It's one thing to follow the breadcrumb trail out of pure curiosity. It's another to look for The Meaning of Life. Gratuitous capitalization, I know, is a way to mask sincerity with apparent cuteness, the sort of post-modern affected emotional distance perfected by David Letterman. But the meaning of life, to drop the capitalized pose, is after all a trail worth following.
I've always been more attuned to spiritual friends than to religious institutions. More than 20 years ago, friend Jim Shanley gave me a copy of a book called Joshua, subtitled A Parable for Today. It's by Joseph F. Girzone, who is not identified as a Catholic priest on the cover itself although I am told he is one.
A modern parable it is, a modern telling of the return of Christ. No burning bushes nor thunder and lightning, but simply a quiet, humble man who appears in a smallish town and... I'll leave you to read it yourself if you like. Just to say that the author's plainspoken style and the lack of sturm und drang grabbed me more and better than any amount of fist-shaking or Bible-thumping.
Fast-forward to the recent present. I had never forgotten the powerful impression this book made, but somehow never got around to re-reading it. Some time in the past five years, after what I think of as my intellectual rebirth, I finally read it again and was delighted to see it had lost none of its appeal. Just last week I got from the library two other books by Girzone, and plan to read them as soon as I finish a couple of other things.
A couple of years ago, another long-time friend, Charleen Crean, lent me a short but wonderful book that turned out to be another modern parable. In it, a successful man of business receives a mysterious invitation to dinner. Even though he suspects a trick played by friends, he pursues it only to find himself seated at a nice restaurant opposite Jesus Christ, dressed in a business suit and very much a modern man of the world. I want to re-read this as well and will have to get with Charleen to remember the title. I seem to recall that like Girzone, this author also wrote sequels, so I should be busy for a while.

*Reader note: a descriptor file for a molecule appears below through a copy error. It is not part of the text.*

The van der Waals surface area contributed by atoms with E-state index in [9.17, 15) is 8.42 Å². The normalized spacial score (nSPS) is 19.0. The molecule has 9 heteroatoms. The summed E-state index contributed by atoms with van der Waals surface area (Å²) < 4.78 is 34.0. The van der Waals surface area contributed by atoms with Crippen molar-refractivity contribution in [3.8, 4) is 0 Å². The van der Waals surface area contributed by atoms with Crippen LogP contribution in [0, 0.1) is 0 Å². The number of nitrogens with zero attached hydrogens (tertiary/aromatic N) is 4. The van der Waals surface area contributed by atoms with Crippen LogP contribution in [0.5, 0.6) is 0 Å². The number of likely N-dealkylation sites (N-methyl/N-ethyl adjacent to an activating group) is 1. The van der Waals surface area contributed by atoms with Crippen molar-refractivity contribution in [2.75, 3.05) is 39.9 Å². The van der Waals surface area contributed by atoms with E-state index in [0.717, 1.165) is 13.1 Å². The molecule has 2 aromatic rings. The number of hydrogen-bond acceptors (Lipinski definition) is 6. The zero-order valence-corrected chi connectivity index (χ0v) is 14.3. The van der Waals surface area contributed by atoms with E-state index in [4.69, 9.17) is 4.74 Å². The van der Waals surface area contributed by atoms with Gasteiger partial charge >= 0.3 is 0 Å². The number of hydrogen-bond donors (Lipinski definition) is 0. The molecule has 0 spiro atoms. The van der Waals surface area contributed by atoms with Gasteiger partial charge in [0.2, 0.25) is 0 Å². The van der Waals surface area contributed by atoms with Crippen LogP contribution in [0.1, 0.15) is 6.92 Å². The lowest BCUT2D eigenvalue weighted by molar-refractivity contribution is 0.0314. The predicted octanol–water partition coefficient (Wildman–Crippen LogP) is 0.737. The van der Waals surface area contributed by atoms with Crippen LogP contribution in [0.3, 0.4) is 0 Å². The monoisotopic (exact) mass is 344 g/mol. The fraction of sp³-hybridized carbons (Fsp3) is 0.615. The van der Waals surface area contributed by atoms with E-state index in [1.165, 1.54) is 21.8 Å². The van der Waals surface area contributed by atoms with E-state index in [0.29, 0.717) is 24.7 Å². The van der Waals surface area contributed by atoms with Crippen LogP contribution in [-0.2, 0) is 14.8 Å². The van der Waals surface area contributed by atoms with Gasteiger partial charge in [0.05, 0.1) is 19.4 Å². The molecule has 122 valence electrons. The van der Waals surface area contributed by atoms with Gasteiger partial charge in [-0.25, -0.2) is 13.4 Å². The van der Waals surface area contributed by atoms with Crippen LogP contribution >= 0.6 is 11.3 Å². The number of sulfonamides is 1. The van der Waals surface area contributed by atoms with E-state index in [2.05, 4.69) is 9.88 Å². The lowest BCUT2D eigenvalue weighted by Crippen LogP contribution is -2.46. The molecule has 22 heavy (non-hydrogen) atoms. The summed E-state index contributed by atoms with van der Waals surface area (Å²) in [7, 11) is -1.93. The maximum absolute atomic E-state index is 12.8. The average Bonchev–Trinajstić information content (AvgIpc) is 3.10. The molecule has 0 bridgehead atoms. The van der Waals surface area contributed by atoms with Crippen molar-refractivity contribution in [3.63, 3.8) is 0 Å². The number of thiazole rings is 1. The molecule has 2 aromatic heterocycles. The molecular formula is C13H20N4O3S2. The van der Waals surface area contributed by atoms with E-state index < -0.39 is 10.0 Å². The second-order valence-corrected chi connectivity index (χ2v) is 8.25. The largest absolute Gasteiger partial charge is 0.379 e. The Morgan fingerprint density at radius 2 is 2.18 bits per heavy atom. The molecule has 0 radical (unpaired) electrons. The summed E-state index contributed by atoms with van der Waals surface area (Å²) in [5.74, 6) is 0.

But wait, there's more! (The return of cuteness, as the sincerity gets to be a bit much after a while.) A third friend, Brian Douglas, has introduced me to a world of ideas about the ways we worship together, and what has been happening to traditional churches. In our conversation he mentioned a book called Kicking Habits, and I asked to borrow it. Unlike my usual pattern of plowing through books helter-skelter, I'm reading this one a page or two at a time and really absorbing what is there.
Author Thomas Bandy holds a post with UCC Canada and was formerly a Methodist clergy in Illinois. He compares the way traditional churches are bogged down in committees, endless talk and constant meetings to the way addicts persist in destructive behavior even while they know it's not working. This book is letting me take what I've learned about the relationship of recovery meetings to the groups that coalesce around them, and see an analogy with religions and congregations.
I'm not sure where this branching of the breadcrumb trail will lead, but recently I found myself attending Sunday worship for the first time in several years. It was serendipitious, meeting a new friend and being open to his no-strings offer to tell me about his church. Thanks to him I met Pastor Renwick Bell, who seems to be a person I was ready to meet at this point in my life. Your imagination may lead you to picture him one way or the other, but you might be very surprised at the reality. Suffice to say that he and his congregation appear to be right for me right now.
I have an opportunity to use my music in ministry, not as a paid professional (which I did for many years as an organist and choir director) but as an individual. This is consistent with what I'm reading in Kicking Habits and with the spirit of the modern parables. I'll never get preachy, and I may not mention this topic again, but I'm glad to find that my spiritual life is growing alongside my renewed intellect.
Bonus breadcrumb: The Mitford books by Jan Karon. Episcopal priest Father Tim finds love and fulfillment in the small town of Mitford, unsurprisingly a lot like Karon's beloved hometown of Blowing Rock, North Carolina. Charleen introduced me to them on a visit to her home, surprised I had not even heard of them. I've read all of them two or three times and recommend them readily. She writes entertainingly, her characters are true to life, it's wholesome but never preachy. These are the kind of books that would make appropriate gifts for anyone from a hardboiled prison inmate to your white-haired granny. By coincidence, my friend Charleen's husband John is an Episcopal priest remarkably similar to Father Tim. John, you can expect an email alerting you to this post and to my renewed interest in spirituality, so look out!